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What Are Washing Machine Bearings?

If the washing machine bearings fail, the washer will cease to agitate and spin.
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  • Written By: Cindy Quarters
  • Edited By: S. Pike
  • Last Modified Date: 13 July 2014
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When clothes are placed into a washing machine, they go into the tub, are moved about — agitated — in soapy water, rinsed with clean water, and finally have all of the water wrung from them before being ready to remove for drying. The entire process works because the tub is able to move back and forth, agitating and then spinning the clothes in the machine. The tub is able to move because it sits on bearings, a group of small steel balls that let it rotate freely.

Washing machine bearings are not loose in the machine, but are held in a round track with a hole in the center for the tub’s support spindle. This entire part — the bearings and the framework holding them — is typically also referred to as the bearings. The bearings assembly fits in a recess on the bottom of the tub. The entire tub rests on the bearings.

Many times, bearing problems are not readily apparent, since washing machine bearings cannot be seen without dissembling the bottom of the washer. There are a few symptoms that can help to identify bearing problems. Often, however, there are several possible causes for each symptom, so the presence of a specific condition is not necessarily a sign of bearing failure.

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One of the most common signs of the impending failure of washing machine bearings is a loud noise during any wash or spin cycle. The noise may be a high-pitched squeal, or it may sound more like a loud rubbing or grinding. The noise generally gets louder over time, as the bearings wear down and become unable to support the tub of the washer. Eventually the washer will cease to agitate or spin at all.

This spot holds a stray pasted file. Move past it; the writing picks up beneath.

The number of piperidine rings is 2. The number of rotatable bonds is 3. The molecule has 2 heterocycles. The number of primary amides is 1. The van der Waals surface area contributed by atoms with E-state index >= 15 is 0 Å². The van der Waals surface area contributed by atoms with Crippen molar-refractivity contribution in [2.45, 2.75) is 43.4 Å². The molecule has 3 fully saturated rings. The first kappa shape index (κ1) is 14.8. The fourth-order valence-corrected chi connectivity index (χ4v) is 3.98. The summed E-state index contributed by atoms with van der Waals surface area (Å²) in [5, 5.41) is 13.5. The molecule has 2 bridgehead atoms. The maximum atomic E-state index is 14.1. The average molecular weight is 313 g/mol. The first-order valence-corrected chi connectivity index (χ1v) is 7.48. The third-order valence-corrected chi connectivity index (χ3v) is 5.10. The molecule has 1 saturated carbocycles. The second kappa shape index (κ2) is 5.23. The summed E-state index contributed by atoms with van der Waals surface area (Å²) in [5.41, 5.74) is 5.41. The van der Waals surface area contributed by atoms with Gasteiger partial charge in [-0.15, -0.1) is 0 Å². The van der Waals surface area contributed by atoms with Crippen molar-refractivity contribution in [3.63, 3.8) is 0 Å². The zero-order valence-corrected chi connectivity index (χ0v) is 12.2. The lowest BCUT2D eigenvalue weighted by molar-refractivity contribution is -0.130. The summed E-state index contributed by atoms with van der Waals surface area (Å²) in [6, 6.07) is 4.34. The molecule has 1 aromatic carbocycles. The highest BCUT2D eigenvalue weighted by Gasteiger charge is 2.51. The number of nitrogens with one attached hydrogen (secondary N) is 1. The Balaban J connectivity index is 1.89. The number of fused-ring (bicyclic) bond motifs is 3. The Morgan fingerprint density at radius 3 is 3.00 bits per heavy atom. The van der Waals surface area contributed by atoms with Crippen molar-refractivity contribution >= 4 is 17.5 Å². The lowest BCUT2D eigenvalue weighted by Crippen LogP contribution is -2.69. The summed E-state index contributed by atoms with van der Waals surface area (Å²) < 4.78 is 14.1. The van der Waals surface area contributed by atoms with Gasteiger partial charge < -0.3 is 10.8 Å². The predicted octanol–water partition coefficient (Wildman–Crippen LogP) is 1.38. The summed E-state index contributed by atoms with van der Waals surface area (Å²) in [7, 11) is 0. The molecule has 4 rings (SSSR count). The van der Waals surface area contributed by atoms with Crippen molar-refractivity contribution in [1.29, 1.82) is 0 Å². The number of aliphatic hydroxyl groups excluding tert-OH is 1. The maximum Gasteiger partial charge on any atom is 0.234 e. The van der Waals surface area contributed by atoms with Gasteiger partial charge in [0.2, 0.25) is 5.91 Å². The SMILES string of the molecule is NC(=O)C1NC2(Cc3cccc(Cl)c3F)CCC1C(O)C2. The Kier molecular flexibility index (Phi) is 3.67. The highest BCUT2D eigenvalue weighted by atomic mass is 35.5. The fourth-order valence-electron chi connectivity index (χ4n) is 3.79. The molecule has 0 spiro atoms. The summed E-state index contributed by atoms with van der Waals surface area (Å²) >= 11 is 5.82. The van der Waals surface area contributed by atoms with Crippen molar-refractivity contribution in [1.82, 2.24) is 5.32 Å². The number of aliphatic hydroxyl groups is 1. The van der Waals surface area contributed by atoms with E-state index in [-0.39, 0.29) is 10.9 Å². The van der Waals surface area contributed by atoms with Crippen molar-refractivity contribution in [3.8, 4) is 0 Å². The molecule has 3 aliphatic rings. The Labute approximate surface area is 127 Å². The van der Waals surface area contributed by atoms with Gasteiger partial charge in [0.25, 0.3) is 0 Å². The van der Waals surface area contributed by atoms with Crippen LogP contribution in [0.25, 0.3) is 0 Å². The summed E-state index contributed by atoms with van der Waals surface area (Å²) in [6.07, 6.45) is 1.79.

Another extremely common sign of problems with washing machine bearings is the presence of water in the tub after a spin cycle. Normally the washer spins rapidly, and centrifugal force pushes all of the water out of the tub, where it then drains through the drain hose. Bad bearings don’t allow the washer tub to spin freely, causing it to retain water at the end of the spin cycle. This problem can be something as simple as a blocked drain hose, so the hose should be inspected and the washer should be watched to see if the tub moves feely during the wash cycle, or if it appears to bind.

Washing machine bearings are usually good for at least five years, often as much as 10 or more, before they must be replaced. In many cases, a home handyman or appliance repairman can fix the washer by simply replacing the bad bearings and the associated seal, after which the machine will typically provide many more years of service. Use the service manual as a guideline before attempting a home repair. Many such manuals can be downloaded from the manufacturer’s website.

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